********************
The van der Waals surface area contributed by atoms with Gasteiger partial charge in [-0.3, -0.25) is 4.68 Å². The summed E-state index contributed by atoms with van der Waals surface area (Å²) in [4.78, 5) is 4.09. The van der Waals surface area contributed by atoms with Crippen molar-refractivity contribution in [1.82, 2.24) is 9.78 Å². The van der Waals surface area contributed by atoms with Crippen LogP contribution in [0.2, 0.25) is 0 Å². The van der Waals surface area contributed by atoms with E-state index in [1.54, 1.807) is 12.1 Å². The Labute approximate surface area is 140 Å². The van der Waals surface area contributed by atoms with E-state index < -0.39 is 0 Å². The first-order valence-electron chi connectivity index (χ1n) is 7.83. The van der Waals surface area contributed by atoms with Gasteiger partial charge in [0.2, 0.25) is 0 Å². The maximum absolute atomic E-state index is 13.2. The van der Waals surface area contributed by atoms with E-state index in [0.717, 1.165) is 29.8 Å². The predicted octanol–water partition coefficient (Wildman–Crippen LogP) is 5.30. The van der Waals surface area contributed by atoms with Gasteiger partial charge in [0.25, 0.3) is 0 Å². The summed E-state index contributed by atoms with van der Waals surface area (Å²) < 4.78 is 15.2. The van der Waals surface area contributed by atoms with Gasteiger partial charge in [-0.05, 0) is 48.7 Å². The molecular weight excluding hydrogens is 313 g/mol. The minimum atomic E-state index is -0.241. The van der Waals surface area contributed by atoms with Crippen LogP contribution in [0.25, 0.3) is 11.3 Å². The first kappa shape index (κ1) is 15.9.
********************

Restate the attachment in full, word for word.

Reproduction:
The van der Waals surface area contributed by atoms with Gasteiger partial charge in [-0.3, -0.25) is 4.68 Å². The summed E-state index contributed by atoms with van der Waals surface area (Å²) in [4.78, 5) is 4.09. The van der Waals surface area contributed by atoms with Crippen molar-refractivity contribution in [1.82, 2.24) is 9.78 Å². The van der Waals surface area contributed by atoms with Crippen LogP contribution in [0.2, 0.25) is 0 Å². The van der Waals surface area contributed by atoms with E-state index in [1.54, 1.807) is 12.1 Å². The Labute approximate surface area is 140 Å². The van der Waals surface area contributed by atoms with E-state index < -0.39 is 0 Å². The first-order valence-electron chi connectivity index (χ1n) is 7.83. The van der Waals surface area contributed by atoms with Gasteiger partial charge in [0.2, 0.25) is 0 Å². The maximum absolute atomic E-state index is 13.2. The van der Waals surface area contributed by atoms with E-state index in [0.717, 1.165) is 29.8 Å². The predicted octanol–water partition coefficient (Wildman–Crippen LogP) is 5.30. The van der Waals surface area contributed by atoms with Gasteiger partial charge in [0.25, 0.3) is 0 Å². The summed E-state index contributed by atoms with van der Waals surface area (Å²) < 4.78 is 15.2. The van der Waals surface area contributed by atoms with Gasteiger partial charge in [-0.05, 0) is 48.7 Å². The molecular weight excluding hydrogens is 313 g/mol. The minimum atomic E-state index is -0.241. The van der Waals surface area contributed by atoms with Crippen LogP contribution in [0.25, 0.3) is 11.3 Å². The first kappa shape index (κ1) is 15.9.